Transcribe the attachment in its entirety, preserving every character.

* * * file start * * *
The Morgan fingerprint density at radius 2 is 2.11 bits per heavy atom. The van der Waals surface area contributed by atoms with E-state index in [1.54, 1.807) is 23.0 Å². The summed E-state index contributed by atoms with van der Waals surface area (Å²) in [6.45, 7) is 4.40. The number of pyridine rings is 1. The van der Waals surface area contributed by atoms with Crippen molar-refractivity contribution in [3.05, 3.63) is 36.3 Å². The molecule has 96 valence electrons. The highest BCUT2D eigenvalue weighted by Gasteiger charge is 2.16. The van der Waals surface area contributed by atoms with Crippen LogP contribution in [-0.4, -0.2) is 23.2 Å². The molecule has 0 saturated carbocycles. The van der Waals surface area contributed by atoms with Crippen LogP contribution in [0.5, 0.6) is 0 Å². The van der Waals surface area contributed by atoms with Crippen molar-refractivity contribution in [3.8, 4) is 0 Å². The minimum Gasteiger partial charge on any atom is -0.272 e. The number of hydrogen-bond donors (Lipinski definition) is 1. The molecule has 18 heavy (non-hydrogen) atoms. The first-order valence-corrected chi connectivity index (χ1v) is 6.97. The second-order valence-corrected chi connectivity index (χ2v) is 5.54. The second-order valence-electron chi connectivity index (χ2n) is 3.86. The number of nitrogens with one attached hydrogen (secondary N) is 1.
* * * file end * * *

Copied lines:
The Morgan fingerprint density at radius 2 is 2.11 bits per heavy atom. The van der Waals surface area contributed by atoms with E-state index in [1.54, 1.807) is 23.0 Å². The summed E-state index contributed by atoms with van der Waals surface area (Å²) in [6.45, 7) is 4.40. The number of pyridine rings is 1. The van der Waals surface area contributed by atoms with Crippen molar-refractivity contribution in [3.05, 3.63) is 36.3 Å². The molecule has 96 valence electrons. The highest BCUT2D eigenvalue weighted by Gasteiger charge is 2.16. The van der Waals surface area contributed by atoms with Crippen LogP contribution in [-0.4, -0.2) is 23.2 Å². The molecule has 0 saturated carbocycles. The van der Waals surface area contributed by atoms with Crippen LogP contribution in [0.5, 0.6) is 0 Å². The van der Waals surface area contributed by atoms with Crippen molar-refractivity contribution in [3.8, 4) is 0 Å². The minimum Gasteiger partial charge on any atom is -0.272 e. The number of hydrogen-bond donors (Lipinski definition) is 1. The molecule has 18 heavy (non-hydrogen) atoms. The first-order valence-corrected chi connectivity index (χ1v) is 6.97. The second-order valence-corrected chi connectivity index (χ2v) is 5.54. The second-order valence-electron chi connectivity index (χ2n) is 3.86. The number of nitrogens with one attached hydrogen (secondary N) is 1.